Symptom Relief for Serious Illnesses
Palliative care that focuses on relieving and preventing the suffering of patients has long been a staple of the hospice movement. The word "palliative" comes from the Latin "to cloak" and the methods employed are designed to mask or cloak pain and alleviate other symptoms such as fatigue and loss of appetite. Now the June 14th issue of the Mayo Clinic Health Letter explains how palliative care can help people with serious but not yet fatal health conditions feel better and even live longer. Hospice care is generally limited to those whose life expectancy is six months or less but palliative care can provide physical comfort and support at any stage of a chronic or serious illness if it is teamed with treatment.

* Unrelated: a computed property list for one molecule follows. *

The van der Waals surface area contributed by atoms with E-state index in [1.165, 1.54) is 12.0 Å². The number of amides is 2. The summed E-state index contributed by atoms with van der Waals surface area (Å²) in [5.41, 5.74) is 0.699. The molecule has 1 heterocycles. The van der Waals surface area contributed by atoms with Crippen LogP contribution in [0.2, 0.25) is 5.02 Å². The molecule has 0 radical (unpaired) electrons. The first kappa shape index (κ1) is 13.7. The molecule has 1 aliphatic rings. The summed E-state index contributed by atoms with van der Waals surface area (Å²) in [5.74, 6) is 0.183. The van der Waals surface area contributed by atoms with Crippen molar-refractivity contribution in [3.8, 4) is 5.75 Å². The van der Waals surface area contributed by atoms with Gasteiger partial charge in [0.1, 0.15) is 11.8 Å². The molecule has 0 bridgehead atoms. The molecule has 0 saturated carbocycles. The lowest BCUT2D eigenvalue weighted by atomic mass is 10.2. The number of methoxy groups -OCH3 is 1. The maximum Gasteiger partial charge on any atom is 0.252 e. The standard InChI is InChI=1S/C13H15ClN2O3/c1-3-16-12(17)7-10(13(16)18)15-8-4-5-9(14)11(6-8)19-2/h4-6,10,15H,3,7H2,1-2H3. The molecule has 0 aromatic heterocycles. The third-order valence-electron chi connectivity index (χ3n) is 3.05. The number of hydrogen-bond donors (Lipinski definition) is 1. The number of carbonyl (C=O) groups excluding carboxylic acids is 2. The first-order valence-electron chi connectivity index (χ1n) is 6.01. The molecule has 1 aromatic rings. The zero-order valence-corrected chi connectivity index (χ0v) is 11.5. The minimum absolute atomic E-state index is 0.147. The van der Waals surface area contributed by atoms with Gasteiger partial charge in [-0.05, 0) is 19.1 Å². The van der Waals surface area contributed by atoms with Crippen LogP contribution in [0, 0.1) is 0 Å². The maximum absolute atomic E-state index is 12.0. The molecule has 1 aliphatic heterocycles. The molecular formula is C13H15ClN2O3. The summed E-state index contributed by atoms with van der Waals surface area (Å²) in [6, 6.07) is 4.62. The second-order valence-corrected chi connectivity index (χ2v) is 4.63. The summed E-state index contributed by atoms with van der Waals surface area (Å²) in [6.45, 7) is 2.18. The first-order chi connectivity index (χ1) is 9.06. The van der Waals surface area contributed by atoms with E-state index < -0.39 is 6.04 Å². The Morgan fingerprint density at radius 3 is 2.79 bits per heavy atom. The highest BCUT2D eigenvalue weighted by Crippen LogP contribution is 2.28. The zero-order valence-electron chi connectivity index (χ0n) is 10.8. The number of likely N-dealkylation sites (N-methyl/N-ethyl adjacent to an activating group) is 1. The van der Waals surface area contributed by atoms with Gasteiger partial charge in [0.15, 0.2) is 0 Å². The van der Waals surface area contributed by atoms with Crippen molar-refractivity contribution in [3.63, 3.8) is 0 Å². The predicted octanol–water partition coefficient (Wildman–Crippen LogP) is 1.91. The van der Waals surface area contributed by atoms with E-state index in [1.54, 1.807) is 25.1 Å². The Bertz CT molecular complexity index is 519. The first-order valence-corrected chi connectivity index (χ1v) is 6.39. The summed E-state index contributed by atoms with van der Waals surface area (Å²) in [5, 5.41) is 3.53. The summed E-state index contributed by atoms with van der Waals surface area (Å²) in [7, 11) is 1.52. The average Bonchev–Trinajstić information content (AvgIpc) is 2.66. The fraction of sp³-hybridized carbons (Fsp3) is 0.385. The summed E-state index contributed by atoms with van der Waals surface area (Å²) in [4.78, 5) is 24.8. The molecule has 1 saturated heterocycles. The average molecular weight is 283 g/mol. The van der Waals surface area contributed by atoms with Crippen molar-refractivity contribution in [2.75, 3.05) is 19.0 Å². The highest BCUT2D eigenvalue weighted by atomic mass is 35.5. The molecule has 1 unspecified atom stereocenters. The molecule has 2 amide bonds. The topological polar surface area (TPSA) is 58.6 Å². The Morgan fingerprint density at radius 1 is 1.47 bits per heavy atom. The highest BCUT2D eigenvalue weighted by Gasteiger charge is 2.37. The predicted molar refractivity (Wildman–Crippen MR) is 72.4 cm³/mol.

Aspects of palliative care for those who are not terminally ill can address pain, fatigue, loss of appetite, insomnia, shortness of breath, nausea, constipation, depression, anxiety, and grief. The care may be delivered in a hospital, a care center, through in-home services, or in outpatient settings. If you or someone you love has a serious illness, especially one that is chronic, consider discussing the possibility of palliative care with your healthcare practitioners. When you feel a well as possible, you will be more likely to have the strength and the will to rally in order to fight your disease or condition both physically and emotionally.